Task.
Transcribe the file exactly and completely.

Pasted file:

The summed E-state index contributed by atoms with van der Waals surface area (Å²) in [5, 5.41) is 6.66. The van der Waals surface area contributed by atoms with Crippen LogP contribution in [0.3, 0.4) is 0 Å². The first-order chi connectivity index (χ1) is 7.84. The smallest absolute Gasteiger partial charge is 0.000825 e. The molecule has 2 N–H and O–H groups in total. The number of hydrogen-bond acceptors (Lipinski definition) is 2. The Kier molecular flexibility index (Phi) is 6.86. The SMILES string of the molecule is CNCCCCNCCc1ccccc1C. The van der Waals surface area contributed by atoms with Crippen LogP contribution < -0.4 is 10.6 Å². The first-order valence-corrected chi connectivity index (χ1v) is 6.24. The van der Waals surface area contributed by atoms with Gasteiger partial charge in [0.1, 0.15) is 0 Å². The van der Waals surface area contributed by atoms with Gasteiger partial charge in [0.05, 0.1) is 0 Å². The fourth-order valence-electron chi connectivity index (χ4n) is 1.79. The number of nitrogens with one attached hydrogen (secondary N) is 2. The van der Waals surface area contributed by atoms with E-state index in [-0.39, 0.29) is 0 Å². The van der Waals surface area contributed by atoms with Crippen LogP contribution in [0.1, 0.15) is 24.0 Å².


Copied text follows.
The summed E-state index contributed by atoms with van der Waals surface area (Å²) in [5, 5.41) is 6.66. The van der Waals surface area contributed by atoms with Crippen LogP contribution in [0.3, 0.4) is 0 Å². The first-order chi connectivity index (χ1) is 7.84. The smallest absolute Gasteiger partial charge is 0.000825 e. The molecule has 2 N–H and O–H groups in total. The number of hydrogen-bond acceptors (Lipinski definition) is 2. The Kier molecular flexibility index (Phi) is 6.86. The SMILES string of the molecule is CNCCCCNCCc1ccccc1C. The van der Waals surface area contributed by atoms with Crippen LogP contribution < -0.4 is 10.6 Å². The first-order valence-corrected chi connectivity index (χ1v) is 6.24. The van der Waals surface area contributed by atoms with Gasteiger partial charge in [0.1, 0.15) is 0 Å². The van der Waals surface area contributed by atoms with Gasteiger partial charge in [0.05, 0.1) is 0 Å². The fourth-order valence-electron chi connectivity index (χ4n) is 1.79. The number of nitrogens with one attached hydrogen (secondary N) is 2. The van der Waals surface area contributed by atoms with E-state index in [-0.39, 0.29) is 0 Å². The van der Waals surface area contributed by atoms with Crippen LogP contribution in [0.1, 0.15) is 24.0 Å².